August 2021 – Market Update

Inflation in July was back in-line with expectations following June’s surprises.

We’re still seeing substantial inflation versus a year ago, but that is to be expected given the economic data from then to now.  Interestingly, used cars (which made up a whopping 50% of June’s increase) were basically flat through July.  This has helped slow down core prices, which increased at a 0.3% monthly rate compared to June’s 0.9%. Pent-up vacation demand caused lodging prices to rise 6.0%, slightly lower than June’s 7.0% increase, causing shelter (including lodging and rent) to contribute to roughly half of the core price increase.  Overall, the inflation picture is still concerning, but getting slightly better.

Retail sales disappointed in July, falling 1.1% compared to the 0.3% decline expected by economists surveyed by Bloomberg.  This was due to a combination of lower government stimulus and ongoing issues related to global supply chains that have prevented retailers from stocking inventory.  Due to the Delta variant, we expect supply chains will continue to be a problem for at least the next few months.  In addition, the Delta variant has already begun to impact travel bookings and restaurant revenues.

On the positive side, the jobs report beat estimates again, with the US economy adding 943K jobs in July. That’s far ahead of the expected 870K and adds to June’s headline-grabbing 938K (which was revised upward).  The new jobs pushed the unemployment rate down to 5.4%, but we still have roughly 5 million fewer jobs than pre-COVID.  We expect to see good jobs numbers for the next few months as schools get back in session and enhanced unemployment benefits expire in September.

The $550 billion infrastructure plan, boosting spending on bridges, roads, and rail passed the Senate earlier this month and was sent to the House.  In the House, its prospects are a bit muddier as the Speaker said it will only get through the House in coordination with the $3.5 trillion budget resolution, which includes provisions on climate change, the “family safety net,” and tax increases.  As you might expect, the linking of one bill with another has caused a rift between the House Democrat’s moderate and progressive wings.  We expect the infrastructure bill to pass in the near future.  However, the $3.5 trillion budget may require a bit more time to build a complete consensus within the Democrat party.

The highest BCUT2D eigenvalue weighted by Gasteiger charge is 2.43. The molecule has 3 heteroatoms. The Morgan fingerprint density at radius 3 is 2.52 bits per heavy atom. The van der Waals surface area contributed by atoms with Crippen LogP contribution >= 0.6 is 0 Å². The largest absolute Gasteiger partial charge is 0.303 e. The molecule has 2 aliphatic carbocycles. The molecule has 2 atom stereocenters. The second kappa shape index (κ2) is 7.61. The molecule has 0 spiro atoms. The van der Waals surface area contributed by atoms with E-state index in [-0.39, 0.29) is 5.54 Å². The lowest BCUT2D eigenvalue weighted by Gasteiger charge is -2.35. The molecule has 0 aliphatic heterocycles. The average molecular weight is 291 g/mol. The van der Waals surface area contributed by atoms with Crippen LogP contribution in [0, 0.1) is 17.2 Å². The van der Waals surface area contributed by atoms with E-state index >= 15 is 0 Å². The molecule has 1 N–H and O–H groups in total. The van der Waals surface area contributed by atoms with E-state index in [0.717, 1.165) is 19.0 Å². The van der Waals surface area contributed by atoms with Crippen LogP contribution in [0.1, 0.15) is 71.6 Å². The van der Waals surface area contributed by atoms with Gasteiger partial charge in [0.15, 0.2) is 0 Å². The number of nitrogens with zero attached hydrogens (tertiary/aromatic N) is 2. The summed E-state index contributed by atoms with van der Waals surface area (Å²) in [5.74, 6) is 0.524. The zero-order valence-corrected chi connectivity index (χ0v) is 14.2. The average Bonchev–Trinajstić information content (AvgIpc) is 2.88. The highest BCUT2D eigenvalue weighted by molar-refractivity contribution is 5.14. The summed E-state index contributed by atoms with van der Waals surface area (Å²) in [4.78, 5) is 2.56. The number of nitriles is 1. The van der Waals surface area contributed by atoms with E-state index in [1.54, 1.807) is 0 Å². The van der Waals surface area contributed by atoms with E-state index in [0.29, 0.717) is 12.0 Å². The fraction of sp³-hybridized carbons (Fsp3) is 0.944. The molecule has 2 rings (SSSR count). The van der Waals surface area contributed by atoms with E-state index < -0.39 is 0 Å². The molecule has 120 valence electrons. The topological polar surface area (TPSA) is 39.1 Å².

China’s continued crackdown on technology firms has ruffled capital markets with over $1 trillion of market value being wiped from the books across over 50 regulatory actions. The actions have reversed a seemingly hands-off approach to the tech sector that set the stage for some of the fastest growing and biggest names in technology over the past 20 years.  The global ramifications of these moves by China are unclear, but other firms have swooped in to grab market share that has been left behind… for now.

The bottom line:  We continue to expect some surprises in the data as there are a few clouds in the economic picture, such as delta and inflation. However, this has not spooked markets in any meaningful way, and we continue to see proactive communication from the Fed, which has helped the market hit fresh highs over the last month.

1 Source: US Bureau of Labor Statistics
2 Source: US Bureau of Labor Statistics
3 Source: USD Census Bureau, retrieved from Bloomberg
4 Source: Us Bureau of Labor Statistics
5 Source: “Xi Jingping’s assault on tech will change China’s trajectory.” The Economist.

Financial Advice is offered through Mid Atlantic Financial Management, Inc. (MAFM) a Registered Investment Advisor. Tempus Advisory Group is not a registered entity or a subsidiary or control affiliate of MAFM. This information should not be duplicated or distributed unless an express written consent is obtained from Tempus Advisory Group in advance. The views expressed here reflect the views of the Tempus Advisory Group Investment Committee as of 8-24-2021. These views may change as market or other conditions change. This information is not intended to provide investment advice and does not account for individual investor circumstances. Investment decisions should always be made based on an investor’s specific financial needs, objectives, goals, time horizon and risk tolerance. Past performance does not guarantee future results and no forecast should be considered a guarantee either.

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